THE GREAT STONE MAN OF FIFE
Last week, A History of the World in 100 Objects examined the Death Pottery of Batsu–Batsu and its images of human ritual sacrifice, cannibalism, and voodoo. This week we move into altogether darker and more terrifying territory, as we consider the Great Stone Man of Fife – an artefact which perhaps only now scholars are being beginning to understand.
The origins of this extraordinary and sinister megalith are unclear, but it has always been understood to have been fashioned by a people ruled by a savage and fanatical tribe which worshipped bogus statistics, hated free will and choice, and attempted to impose its will by endless dictat and forms. A bombastic and aggressive tribe, keen to extend their will over all the free peoples of Britain. These frightening people are known to the modern historian as the Nova Laborii .
Little is known of the Nova Laborii, but some tantalising fragments of information remain. For example, in 63AD the Roman general and governor of Britain Gaius Suetonius Paulinus wrote this in this in one of his private dispatches to Rome:
“Dear Gods, we thought the Druids were bad, but word has reached us that the land had once been ruled by the Nova Laborii, and their great King Gordonius. These people were greedy of high office and big pensions, and established dominion over the rest of the poor Britons by lies and the power of their Shamans, whom they called Spin Doctors. They spoke ill of the ordinary Britons, who they called “bigots” meaning, in their language “little people who we despise and who should do what we tell them.”
Under Gordonius the land was ravaged by debt and taxes and by many forms of management consultants, and all forms of freedom and joy were curtailed. So badly was the land demeaned and public finances mismanaged that the Britons could not even finish the roof on Stone Henge, and we didn’t have to fight much because they could not afford a proper army! Apparently, life was not much fun either. You had to carry out a Health and Safety risk assessment before you could play conkers or have a Marlborough Light. They imposed horrible strictures upon the people such as “five a day.” (author’s note – what this refers to is unclear. Perhaps some form of worship, but we cannot be sure). Utter clowns! The Britons were just glad we weren’t as bad, but keep referring to us as “the IMF”, which is a bit odd. PS, it’s blooming cold and always raining, please send more undies”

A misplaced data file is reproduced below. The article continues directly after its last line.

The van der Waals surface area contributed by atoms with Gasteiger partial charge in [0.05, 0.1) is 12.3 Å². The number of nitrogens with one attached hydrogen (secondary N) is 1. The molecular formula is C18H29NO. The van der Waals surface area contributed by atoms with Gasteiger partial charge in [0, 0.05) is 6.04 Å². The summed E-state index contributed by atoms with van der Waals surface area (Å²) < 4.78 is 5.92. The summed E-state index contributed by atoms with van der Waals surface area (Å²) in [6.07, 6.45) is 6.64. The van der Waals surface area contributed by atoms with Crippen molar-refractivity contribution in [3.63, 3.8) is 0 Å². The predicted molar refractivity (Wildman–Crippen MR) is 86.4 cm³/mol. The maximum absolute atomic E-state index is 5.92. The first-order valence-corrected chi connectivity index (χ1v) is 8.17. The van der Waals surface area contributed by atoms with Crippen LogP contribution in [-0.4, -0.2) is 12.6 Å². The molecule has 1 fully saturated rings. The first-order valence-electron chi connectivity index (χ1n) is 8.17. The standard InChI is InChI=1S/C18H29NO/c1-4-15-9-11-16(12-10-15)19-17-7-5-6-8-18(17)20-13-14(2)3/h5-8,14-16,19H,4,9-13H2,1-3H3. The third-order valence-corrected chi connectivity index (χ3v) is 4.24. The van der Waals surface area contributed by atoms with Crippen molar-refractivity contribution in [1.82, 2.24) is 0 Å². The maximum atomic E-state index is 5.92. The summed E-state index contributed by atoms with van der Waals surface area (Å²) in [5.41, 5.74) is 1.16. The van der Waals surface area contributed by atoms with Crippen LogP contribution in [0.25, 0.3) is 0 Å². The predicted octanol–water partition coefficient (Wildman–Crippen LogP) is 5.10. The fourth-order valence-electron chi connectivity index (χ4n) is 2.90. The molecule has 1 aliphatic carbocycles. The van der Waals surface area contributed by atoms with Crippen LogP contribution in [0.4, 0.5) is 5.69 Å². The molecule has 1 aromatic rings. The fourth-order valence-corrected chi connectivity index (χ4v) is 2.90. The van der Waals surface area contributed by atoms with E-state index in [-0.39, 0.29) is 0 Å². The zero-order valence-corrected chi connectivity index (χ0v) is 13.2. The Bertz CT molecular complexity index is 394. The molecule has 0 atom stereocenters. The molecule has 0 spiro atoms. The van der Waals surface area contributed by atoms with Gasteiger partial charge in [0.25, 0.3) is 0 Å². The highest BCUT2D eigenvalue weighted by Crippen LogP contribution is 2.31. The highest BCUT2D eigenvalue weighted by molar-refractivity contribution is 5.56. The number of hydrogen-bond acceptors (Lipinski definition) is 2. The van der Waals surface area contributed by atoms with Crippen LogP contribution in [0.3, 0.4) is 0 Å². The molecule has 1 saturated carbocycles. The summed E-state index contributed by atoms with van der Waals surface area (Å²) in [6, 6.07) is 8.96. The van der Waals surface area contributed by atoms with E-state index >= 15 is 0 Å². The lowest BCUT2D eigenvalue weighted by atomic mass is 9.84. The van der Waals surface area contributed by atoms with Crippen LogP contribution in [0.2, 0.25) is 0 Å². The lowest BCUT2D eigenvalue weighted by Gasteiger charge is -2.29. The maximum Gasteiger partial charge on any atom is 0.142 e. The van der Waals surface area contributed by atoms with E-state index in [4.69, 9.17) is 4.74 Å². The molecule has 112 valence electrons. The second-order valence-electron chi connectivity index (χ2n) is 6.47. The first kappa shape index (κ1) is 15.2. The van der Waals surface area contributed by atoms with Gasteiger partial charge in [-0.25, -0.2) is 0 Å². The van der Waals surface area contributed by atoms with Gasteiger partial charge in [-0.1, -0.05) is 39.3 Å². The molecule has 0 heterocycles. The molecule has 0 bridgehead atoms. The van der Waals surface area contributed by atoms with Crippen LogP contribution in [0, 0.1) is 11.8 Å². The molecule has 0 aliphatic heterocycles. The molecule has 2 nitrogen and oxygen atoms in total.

Sadly, no more of Suetonius’ despatch remains.
Let us look, then, more closely at the Great Stone Man of Fife. It has been assumed to be an homage to the legendary Gordonius himself, resonant of power and authority, erected by the Nova Laborii (or more precisely, their slaves, the so called “ bigots”) in tribute to their mighty leader.
But is this right? The figure is clearly Gordonius, but today, historians advance a new theory as to its meaning. Consider the evidence.
First, there are the strange features of the head of the statue. There is not one face, but two. Peculiarly, one face appears to be smiling, but it does appear to be making a very bad job of it, with teeth clenched in a peculiar rictus grin and wildly staring eyes. The other clearly wears an expression of sullen resentment and confusion, as if the person depicted has been deprived of something he believed was his by right, and cannot understand why. High office, for example.
The main body of the statue is also strange. It is, perhaps, one of the wonders of the ancient world, with its complex system of stone levers and trunions. Powered by the wind, this causes the body to rock endlessly backward and forward. It appears to depict the subject wearing some sort of white robe with straps and buckles, and the arms are wrapped tight around the chest. For centuries, historians have assumed that this pose depicted a gesture of power and authority in the style of an early Mussolini, and wearing of some sort of war gear. But, it has been now been pointed out that this pose, together with the endless backwards and forwards motion, might be equally be consistent with, for example, a mental patient wrestling to get out of a straight jacket whilst in a deeply distressed and confused state. The Latin inscriptions “Ritalin” and “Valium” on the megalith may support this interpretation.
There are further strange inscriptions. On the megalith itself the words “Seventy Five Pence Pension Rise, You Bastard!” have been carved across the forehead of one of the faces, apparently by someone called Barry from Nuneaton, but whether this was part of the original design or is a later graffiti is not clear. However, it is clear that other slogans etched on the plinth such as “Nought per cent growth” were part of the original design. Linguistic experts originally believed that these may have been gnomic expressions of ancient wisdom in some long lost language such as Sanskrit. But the modern consensus is that they are, in fact, just demented gibberish.
Next, there are the feet. Whilst the rest of the statute is carefully crafted from granite, the feet themselves are made of clay.
Beneath the feet, around the base itself is a fresco depicting hundreds of ordinary Britons being harangued by tax collectors and looking thoroughly hacked off. At the rear of the base the mural depicts a group of soldiers being sent into battle with no suitable swords or shields, while a figure, also believed to depict Gordonius, looks the other way, smiling and counting beans
Finally, let us look at the head again. The head itself has been carefully hollowed out. It is, indeed, entirely empty.
So, is the Great Stone Man of Fife a monument to a powerful tyrant? Or the expression of resentment by a free people to a demented two faced lunatic with an empty head, and feet of clay and a fixation with bureaucracy?
Gildas the Monk